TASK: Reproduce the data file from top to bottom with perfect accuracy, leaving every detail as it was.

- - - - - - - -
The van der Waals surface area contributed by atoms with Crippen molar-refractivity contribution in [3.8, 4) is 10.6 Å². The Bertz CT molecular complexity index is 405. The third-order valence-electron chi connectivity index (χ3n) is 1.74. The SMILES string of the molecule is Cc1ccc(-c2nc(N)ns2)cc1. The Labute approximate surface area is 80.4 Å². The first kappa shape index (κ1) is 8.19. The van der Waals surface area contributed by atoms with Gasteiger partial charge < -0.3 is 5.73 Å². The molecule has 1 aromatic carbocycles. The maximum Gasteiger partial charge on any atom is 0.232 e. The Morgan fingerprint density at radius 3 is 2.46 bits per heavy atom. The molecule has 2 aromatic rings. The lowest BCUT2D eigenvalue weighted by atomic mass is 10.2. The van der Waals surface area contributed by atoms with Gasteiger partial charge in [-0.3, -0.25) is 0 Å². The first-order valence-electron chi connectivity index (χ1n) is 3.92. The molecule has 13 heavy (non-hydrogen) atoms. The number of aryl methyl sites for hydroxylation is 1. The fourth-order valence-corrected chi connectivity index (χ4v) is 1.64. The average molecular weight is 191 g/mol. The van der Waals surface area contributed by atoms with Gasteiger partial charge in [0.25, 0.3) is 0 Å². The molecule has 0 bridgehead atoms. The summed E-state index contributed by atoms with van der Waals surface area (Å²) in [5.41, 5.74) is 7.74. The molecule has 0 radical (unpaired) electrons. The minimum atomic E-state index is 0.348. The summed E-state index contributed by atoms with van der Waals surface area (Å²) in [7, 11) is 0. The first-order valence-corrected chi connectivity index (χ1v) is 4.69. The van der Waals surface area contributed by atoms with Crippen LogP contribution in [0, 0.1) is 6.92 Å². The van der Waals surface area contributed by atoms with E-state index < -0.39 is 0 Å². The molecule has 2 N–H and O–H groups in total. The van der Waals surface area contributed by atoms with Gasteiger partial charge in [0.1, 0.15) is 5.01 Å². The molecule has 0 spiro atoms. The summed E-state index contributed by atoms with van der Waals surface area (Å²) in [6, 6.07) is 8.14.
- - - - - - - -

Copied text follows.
The van der Waals surface area contributed by atoms with Crippen molar-refractivity contribution in [3.8, 4) is 10.6 Å². The Bertz CT molecular complexity index is 405. The third-order valence-electron chi connectivity index (χ3n) is 1.74. The SMILES string of the molecule is Cc1ccc(-c2nc(N)ns2)cc1. The Labute approximate surface area is 80.4 Å². The first kappa shape index (κ1) is 8.19. The van der Waals surface area contributed by atoms with Gasteiger partial charge < -0.3 is 5.73 Å². The molecule has 1 aromatic carbocycles. The maximum Gasteiger partial charge on any atom is 0.232 e. The Morgan fingerprint density at radius 3 is 2.46 bits per heavy atom. The molecule has 2 aromatic rings. The lowest BCUT2D eigenvalue weighted by atomic mass is 10.2. The van der Waals surface area contributed by atoms with Gasteiger partial charge in [-0.3, -0.25) is 0 Å². The first-order valence-electron chi connectivity index (χ1n) is 3.92. The molecule has 13 heavy (non-hydrogen) atoms. The number of aryl methyl sites for hydroxylation is 1. The fourth-order valence-corrected chi connectivity index (χ4v) is 1.64. The average molecular weight is 191 g/mol. The van der Waals surface area contributed by atoms with Gasteiger partial charge in [0.25, 0.3) is 0 Å². The molecule has 0 bridgehead atoms. The summed E-state index contributed by atoms with van der Waals surface area (Å²) in [5.41, 5.74) is 7.74. The molecule has 0 radical (unpaired) electrons. The minimum atomic E-state index is 0.348. The summed E-state index contributed by atoms with van der Waals surface area (Å²) in [7, 11) is 0. The first-order valence-corrected chi connectivity index (χ1v) is 4.69. The van der Waals surface area contributed by atoms with Crippen LogP contribution in [0, 0.1) is 6.92 Å². The van der Waals surface area contributed by atoms with E-state index < -0.39 is 0 Å². The molecule has 2 N–H and O–H groups in total. The van der Waals surface area contributed by atoms with Gasteiger partial charge in [0.1, 0.15) is 5.01 Å². The molecule has 0 spiro atoms. The summed E-state index contributed by atoms with van der Waals surface area (Å²) in [6, 6.07) is 8.14.